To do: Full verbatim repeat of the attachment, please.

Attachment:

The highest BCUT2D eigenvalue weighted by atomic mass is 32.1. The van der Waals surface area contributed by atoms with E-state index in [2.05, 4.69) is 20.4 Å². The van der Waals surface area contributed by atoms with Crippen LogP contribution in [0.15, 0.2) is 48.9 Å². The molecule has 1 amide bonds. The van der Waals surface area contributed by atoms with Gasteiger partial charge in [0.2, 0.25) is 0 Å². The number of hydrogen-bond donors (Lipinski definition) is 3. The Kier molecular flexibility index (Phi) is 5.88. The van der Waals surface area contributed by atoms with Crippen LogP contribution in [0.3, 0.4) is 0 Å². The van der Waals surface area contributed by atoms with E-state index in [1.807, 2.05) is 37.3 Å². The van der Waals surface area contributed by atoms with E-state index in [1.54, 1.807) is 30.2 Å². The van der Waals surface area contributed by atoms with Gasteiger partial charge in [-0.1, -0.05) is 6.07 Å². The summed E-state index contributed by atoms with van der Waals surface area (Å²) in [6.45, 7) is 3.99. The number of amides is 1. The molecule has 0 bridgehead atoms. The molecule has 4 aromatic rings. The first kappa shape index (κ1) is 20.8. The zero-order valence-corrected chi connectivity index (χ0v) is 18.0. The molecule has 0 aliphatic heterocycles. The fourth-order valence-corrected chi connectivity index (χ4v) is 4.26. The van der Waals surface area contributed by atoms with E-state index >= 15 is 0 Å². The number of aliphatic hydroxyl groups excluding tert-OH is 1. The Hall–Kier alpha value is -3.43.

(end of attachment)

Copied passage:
The highest BCUT2D eigenvalue weighted by atomic mass is 32.1. The van der Waals surface area contributed by atoms with E-state index in [2.05, 4.69) is 20.4 Å². The van der Waals surface area contributed by atoms with Crippen LogP contribution in [0.15, 0.2) is 48.9 Å². The molecule has 1 amide bonds. The van der Waals surface area contributed by atoms with Gasteiger partial charge in [0.2, 0.25) is 0 Å². The number of hydrogen-bond donors (Lipinski definition) is 3. The Kier molecular flexibility index (Phi) is 5.88. The van der Waals surface area contributed by atoms with Crippen LogP contribution in [0.3, 0.4) is 0 Å². The van der Waals surface area contributed by atoms with E-state index in [1.807, 2.05) is 37.3 Å². The van der Waals surface area contributed by atoms with E-state index in [1.54, 1.807) is 30.2 Å². The van der Waals surface area contributed by atoms with Gasteiger partial charge in [-0.1, -0.05) is 6.07 Å². The summed E-state index contributed by atoms with van der Waals surface area (Å²) in [6.45, 7) is 3.99. The number of amides is 1. The molecule has 0 bridgehead atoms. The molecule has 4 aromatic rings. The first kappa shape index (κ1) is 20.8. The zero-order valence-corrected chi connectivity index (χ0v) is 18.0. The molecule has 0 aliphatic heterocycles. The fourth-order valence-corrected chi connectivity index (χ4v) is 4.26. The van der Waals surface area contributed by atoms with E-state index >= 15 is 0 Å². The number of aliphatic hydroxyl groups excluding tert-OH is 1. The Hall–Kier alpha value is -3.43.